Not tracking.

SOME (not all) cookies are affected by this because they rely on 'gaining access to terminal equipment'
Not because they perform tracking.

Tracking is affected as a consequence of these regulations, not because tracking was the purpose.

So, while wider controls and regulations on tracking are a good idea, and WILL come about soon; they are not part of these regulations.
Regulators may chose to take a broader view, but any additional tracking/privacy/data-protection guidelines which are implemented will be done so on their own merit, and not as part of the very badly termed 'EU Cookie Law'.

over 4 years ago

Avatar-blank-50x50

Mike O'Neill

Colin,

I do not understand why people continue to accuse the Dutch of being out of line with the rest of us. The only aspect that they emphasise differently is the need for independent proof (of consent) which is really just common sense. If publishers get taken to court they will need that for their own defense.
The may have avoided the weasel words added into the UK enabling law (e.g. the confusing stuff about implicit browser settings based on the already damaged recital 66), but that is simply just Dutch honesty and pragmatism.
The "browser fingerprinting" threat was created to spook people and make the opt-in requirements look pointless (and try and foster support for the compromised US DNT initiative). The famous EFF panopticon test was based on downloaded javascript sending back stuff like lists of installed fonts back to the originating server. This is probably already illegal under the PECR, because it relies on storing information in a browser (JS files in the cache). In any case they had to use a session cookie to thread the returned info back to the original request.
Just using an IP4 address to track people is useless, and the privacy enhancements will stop it being used in IP6.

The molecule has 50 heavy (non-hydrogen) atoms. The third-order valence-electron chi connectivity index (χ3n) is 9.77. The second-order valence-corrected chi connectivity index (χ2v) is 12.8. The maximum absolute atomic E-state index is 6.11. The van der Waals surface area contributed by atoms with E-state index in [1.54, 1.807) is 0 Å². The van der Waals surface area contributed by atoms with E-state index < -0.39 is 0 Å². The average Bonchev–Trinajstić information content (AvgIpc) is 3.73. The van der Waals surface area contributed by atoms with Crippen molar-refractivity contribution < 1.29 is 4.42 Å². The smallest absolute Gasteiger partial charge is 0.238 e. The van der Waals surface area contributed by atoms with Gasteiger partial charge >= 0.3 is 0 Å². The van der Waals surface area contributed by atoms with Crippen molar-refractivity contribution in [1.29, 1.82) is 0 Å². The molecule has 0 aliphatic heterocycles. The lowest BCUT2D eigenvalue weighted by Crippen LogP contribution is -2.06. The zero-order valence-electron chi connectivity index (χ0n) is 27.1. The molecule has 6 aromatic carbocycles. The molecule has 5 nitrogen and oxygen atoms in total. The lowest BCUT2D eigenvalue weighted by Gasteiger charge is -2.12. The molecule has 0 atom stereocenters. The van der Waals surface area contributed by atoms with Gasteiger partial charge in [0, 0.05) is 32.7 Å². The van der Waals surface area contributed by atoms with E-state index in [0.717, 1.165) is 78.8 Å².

If you are looking for an effective but low cost (free in some cases) cookie audit for your site, and a tried and tested opt-in service, take a look at http://cookieq.com.

over 4 years ago

Mark Chapman

Mark Chapman, Director of Client Strategy + Services at White Hat Media

So... what's the next steps after the survey...?

over 4 years ago

Avatar-blank-50x50

Steve Dalgleish

Just to clarify Phil's comments below:

The Web Anaytics Wednesday London (WAW) featuring a representative from the ICO has now changed to the 4th April as the ICO are on strike on the 28th!!!!

If you'd like to attend and for full details go to http://www.lynchpin.com/blog/web-analytics-wednesday-london-4-april-2012

over 4 years ago

Avatar-blank-50x50

Matt Stannard

Very interesting comments.

@Phil - Couldn't agree more, please add me to DropBox!

The point about consumer education is a good one, but part of me can't help think that this really is just the surface of a much bigger issue.

Most consumers don't read T&Cs of applications they download, so in my view giving consent to a site doesn't make their privacy any more or less protected.

For me, this type of change needs to be part of a browser, with as suggested before with a recognisable cookie database so people know what and to whom is being disclosed verified by a third party, not what the site says.

over 4 years ago

Avatar-blank-50x50

Matt Stannard

Very interesting comments.

@Phil - Couldn't agree more, please add me to DropBox!

The point about consumer education is a good one, but part of me can't help think that this really is just the surface of a much bigger issue.

Most consumers don't read T&Cs of applications they download, so in my view giving consent to a site doesn't make their privacy any more or less protected.

For me, this type of change needs to be part of a browser, with as suggested before with a recognisable cookie database so people know what and to whom is being disclosed verified by a third party, not what the site says.

over 4 years ago

Avatar-blank-50x50

Steve